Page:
October 20, 2011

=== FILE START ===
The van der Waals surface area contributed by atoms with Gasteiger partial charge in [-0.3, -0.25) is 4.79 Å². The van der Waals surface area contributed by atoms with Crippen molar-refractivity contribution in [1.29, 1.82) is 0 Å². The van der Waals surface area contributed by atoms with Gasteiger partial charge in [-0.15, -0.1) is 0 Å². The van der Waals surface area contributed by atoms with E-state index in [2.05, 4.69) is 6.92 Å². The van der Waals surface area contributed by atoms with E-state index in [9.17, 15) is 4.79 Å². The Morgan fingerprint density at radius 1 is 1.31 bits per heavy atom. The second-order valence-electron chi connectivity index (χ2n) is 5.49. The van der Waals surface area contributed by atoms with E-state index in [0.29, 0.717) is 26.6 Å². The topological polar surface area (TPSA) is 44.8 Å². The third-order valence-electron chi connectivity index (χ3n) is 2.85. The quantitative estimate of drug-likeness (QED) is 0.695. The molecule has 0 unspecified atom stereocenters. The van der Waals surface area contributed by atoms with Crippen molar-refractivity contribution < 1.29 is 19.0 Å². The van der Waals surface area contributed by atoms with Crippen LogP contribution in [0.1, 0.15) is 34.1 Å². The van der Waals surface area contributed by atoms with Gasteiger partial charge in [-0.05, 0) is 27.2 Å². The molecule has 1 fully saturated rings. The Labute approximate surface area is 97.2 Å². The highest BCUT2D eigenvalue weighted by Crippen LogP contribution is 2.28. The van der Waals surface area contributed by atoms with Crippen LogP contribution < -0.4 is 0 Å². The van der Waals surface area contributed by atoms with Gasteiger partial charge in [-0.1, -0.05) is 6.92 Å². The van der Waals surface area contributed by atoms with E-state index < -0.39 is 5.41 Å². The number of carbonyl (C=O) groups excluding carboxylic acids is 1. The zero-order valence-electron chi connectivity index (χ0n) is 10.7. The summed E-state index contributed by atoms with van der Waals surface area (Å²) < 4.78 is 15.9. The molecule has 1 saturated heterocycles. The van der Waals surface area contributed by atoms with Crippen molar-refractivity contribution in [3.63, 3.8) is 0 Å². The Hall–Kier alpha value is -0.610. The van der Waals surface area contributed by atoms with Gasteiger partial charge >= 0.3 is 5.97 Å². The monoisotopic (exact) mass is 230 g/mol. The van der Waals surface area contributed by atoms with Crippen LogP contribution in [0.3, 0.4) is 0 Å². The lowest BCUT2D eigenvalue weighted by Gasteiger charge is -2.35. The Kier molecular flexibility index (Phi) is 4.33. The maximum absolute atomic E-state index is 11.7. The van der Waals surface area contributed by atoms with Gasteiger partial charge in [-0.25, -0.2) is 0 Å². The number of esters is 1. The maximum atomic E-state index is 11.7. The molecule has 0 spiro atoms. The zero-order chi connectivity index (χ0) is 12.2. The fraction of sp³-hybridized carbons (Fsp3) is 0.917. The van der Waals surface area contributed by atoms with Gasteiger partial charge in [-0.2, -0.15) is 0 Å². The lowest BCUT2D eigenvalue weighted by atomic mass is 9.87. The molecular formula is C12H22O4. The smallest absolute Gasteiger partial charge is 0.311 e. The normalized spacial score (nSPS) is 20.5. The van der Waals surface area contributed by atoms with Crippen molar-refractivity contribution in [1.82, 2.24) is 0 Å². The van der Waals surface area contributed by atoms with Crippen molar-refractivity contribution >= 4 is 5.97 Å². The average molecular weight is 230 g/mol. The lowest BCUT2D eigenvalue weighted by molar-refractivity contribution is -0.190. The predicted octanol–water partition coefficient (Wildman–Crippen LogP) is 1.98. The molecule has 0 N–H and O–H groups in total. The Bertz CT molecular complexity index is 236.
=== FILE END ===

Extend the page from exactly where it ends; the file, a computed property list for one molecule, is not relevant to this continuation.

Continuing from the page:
I chose this poem because the wall reminds me of my personal struggles with other people. When people annoy or bother me I instantly put up an imaginary wall between me and that person. They ask me to stop ignoring them and I just shrug their request, just like in this poem. I decide that the wall between us is better up than down because I was afraid of getting mad and saying things that I would regret later on. Mending Wall, by Robert Frost portrays the routines of two neighbors who are constantly mending the fence, or wall, that separates their properties. If a stone is missing from the fence, you can bet that the two men are out there putting it back together piece by piece. In Frost uses imagery right from the beginning that lets us know a little bit of the setting with “frozen-ground” (Line 2). He also uses assonance in lines 2-3: “Sends…Swell / Spills, Sun”. In lines 17-19, Frost uses metaphor, personification, and hyperbole. A metaphor compares the stone blocks to loaves and balls. A metaphor-hyperbole compares the method of placing the rocks to a spell. Frost uses alliteration: “Before I built a wall I'd ask to know / What I was walling in or walling out” (32-33). Frost's description of every detail in this poem is quite interesting, very pleasant to read, and extremely imaginable. He leaves the reader to decide for himself what deductions he is to make from the reading. On one hand, Frost makes literal implications about what the two men are doing. For instance, they are physically putting the stones back, one by one. Their dedication, commitment, and constant drive shines through when reading how persistence these men seem about keeping the wall intact. Quite the contrary however, is the inferences that something even deeper is going on. There is a sharing experience taking place here. Indeed, by laboring so hard, each man is experiencing physical repercussions, but...
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